Apple's Greg Joswiak: Siri Wasn't Engineered to Be Trivial Pursuit
Sep 7, 2017 12:50 pm PDT by Juli Clover
In iOS 11, Apple's AI-based personal assistant Siri has a much more natural voice that goes a long way towards making Siri sound human like. Siri speaks with a faster, smoother cadence with elongated syllables and pitch variation, a noticeable departure from the more machine like sound in iOS 10.

The team behind Siri, including Siri senior director Alex Acero, has worked for years to improve the way Siri speaks, according to a new interview Acero did alongside Apple VP of marketing Greg Joswiak with Wired. While Siri's voice recognition capabilities were powered by a third-party company early on in Siri's life, Acero's team took over Siri development a few years back, leading to several improvements to the personal assistant since then.

Siri is powered by deep learning and AI, technology that has much improved her speech recognition capabilities. According to Wired, Siri's raw voice recognition capabilities are now able to correctly identify 95 percent of users' speech, on par with rivals like Alexa and Cortana.

Apple is still working to overcome negative perceptions about Siri, and blames many of the early issues on the aforementioned third-party partnership.
"It was like running a race and, you know, somebody else was holding us back," says Greg Joswiak, Apple's VP of product marketing. Joswiak says Apple always had big plans for Siri, "this idea of an assistant you could talk to on your phone, and have it do these things for you in a more easy way," but the tech just wasn't good enough. "You know, garbage in, garbage out," he says.
Joswiak says Apple's aim from the beginning has been to make Siri a "get-s**t-done" machine. "We didn't engineer this thing to be Trivial Pursuit!" he told Wired. Apple wants Siri to serve as an automated friend that can help people do more.


One unique Siri attribute is its ability to work in multiple languages. Siri supports English, French, Dutch, Mandarin, Cantonese, Finnish, Hebrew, Malay, Arabic, Italian, and Spanish, and more, including dialect variants (like English in the UK and Australia) and accents. The Siri team combines pre-existing databases of local speech with local voice talent and on-device dictation, transcribing and dissecting the content to find all of the individual sounds in a given language and all of the ways those sounds are pronounced.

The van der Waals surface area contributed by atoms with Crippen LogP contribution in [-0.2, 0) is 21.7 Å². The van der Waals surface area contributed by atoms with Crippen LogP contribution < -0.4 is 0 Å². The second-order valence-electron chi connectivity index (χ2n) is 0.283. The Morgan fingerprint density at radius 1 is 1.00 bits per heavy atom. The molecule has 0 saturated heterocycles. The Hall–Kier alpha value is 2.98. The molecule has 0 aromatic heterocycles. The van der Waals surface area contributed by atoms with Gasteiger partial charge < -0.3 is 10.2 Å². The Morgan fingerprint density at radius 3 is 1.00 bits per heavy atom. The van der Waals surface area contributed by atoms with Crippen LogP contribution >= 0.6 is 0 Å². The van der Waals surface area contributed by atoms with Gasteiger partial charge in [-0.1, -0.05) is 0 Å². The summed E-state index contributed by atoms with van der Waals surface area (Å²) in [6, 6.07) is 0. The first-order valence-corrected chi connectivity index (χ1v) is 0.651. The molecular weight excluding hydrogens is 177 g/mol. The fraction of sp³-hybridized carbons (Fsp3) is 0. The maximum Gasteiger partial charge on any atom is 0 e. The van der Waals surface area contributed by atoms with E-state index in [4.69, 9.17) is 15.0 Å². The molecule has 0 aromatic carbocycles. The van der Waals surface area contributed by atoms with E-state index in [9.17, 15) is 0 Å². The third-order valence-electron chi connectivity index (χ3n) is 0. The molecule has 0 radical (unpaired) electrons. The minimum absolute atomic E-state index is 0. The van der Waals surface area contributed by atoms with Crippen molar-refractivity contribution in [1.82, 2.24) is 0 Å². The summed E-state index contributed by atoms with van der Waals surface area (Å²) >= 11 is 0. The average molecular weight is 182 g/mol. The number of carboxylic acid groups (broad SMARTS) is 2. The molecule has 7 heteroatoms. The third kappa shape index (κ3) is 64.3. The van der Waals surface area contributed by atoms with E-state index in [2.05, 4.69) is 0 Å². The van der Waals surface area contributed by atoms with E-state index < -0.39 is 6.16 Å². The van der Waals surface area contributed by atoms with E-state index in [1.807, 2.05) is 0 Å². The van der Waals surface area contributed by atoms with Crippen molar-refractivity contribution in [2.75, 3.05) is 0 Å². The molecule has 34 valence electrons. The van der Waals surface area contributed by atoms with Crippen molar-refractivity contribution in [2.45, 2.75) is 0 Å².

In areas where Apple offers spoken dictation but no Siri support, it's gathering data for future Siri support, and in places where Siri is already available, spoken interactions between user and device (gathered anonymously) are used to improve algorithms and train the company's neural network.

Creating the right voice for Siri in a given language hinges on the proper voice talent, and Apple uses an "epic search" with hundreds of people to find someone who sounds helpful, friendly, spunky, and happy without overdoing it. Once the right person is found, Apple records them for weeks at a time to create the right sound. So far, Apple has repeated this process for all 21 languages Siri supports.

Ultimately, Acero and his Siri team are aiming to make Siri sound more like a trusted person than a robot, creating an attachment to the AI that will "make Siri great" even when Siri fails to answer a query properly. Apple also wants to make people more aware of what Siri can and can't do and that it exists in the first place, which is why iOS 11 includes Siri-centric features like cross-device syncing and a better understanding of user interests and preferences.

Wired's full piece, which goes into much more detail on how Siri recognizes various aspects of speech and how Apple chooses voice talent can be read over on the site.

Tag: Siri

Top Rated Comments

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10 months ago
Yeah, it’s been garbage in and garbage out for years and now Apple wants us to forget that?
Rating: 49 Votes
10 months ago
Improving Siri's voice is a good thing but it's much lower on the priority list than making it smarter.
Rating: 49 Votes
10 months ago
I would be glad if a dog barked at me in place of Siri's "natural voice" if it were 10% more intelligent than what Siri is today. The most pathetic piece of crap ever maintained by Apple.



Rating: 39 Votes
10 months ago
Whenever my friends tell me how scary AI is and how it is going to destroy the human beings, I tell them to try Siri.
Rating: 23 Votes
10 months ago
Siri is the result of believing your own hype. I'll just leave it at that.
Rating: 23 Votes
10 months ago
I just want Siri to be more context-aware...long story, but I was blanking on Michelle Forbes' name the other day, so i asked Siri "Who played Ensign Ro on Star Trek" and got a series of nonsensical replies.

Then I finally fired up Google, hit the microphone and asked Google, and before my eyes Google corrected "In sign row" to "Ensign Ro" once I said "Star Trek". It also gave me the correct answer.

I don't need to have a conversation with Siri, but I do need her to figure out what I'm asking!
Rating: 19 Votes
10 months ago

Apple wants Siri to serve as an automated friend that can help people do more.

Mission accomplished. I can't count how many times I've been chillin' with my friends and having a personal discussion, which tends to go a bit like:

"I get the strangest feeling Steve is just using Sharon as a sort of ego boost. You know what I mean?"

"I don't know what 'I get the strangest feeling Steve is just using Sharon as a sort of ego boost. You know what I mean?' means, but I can search the web for it."

Ahaha, we're such nutters!
Rating: 19 Votes
10 months ago
LOL, nice spin.
Rating: 18 Votes
10 months ago
MAKE SIRI GREAT AGAIN!
Rating: 17 Votes
10 months ago
As long as Siri doesn't take me seriously, it's difficult to take Siri seriously.
Rating: 16 Votes

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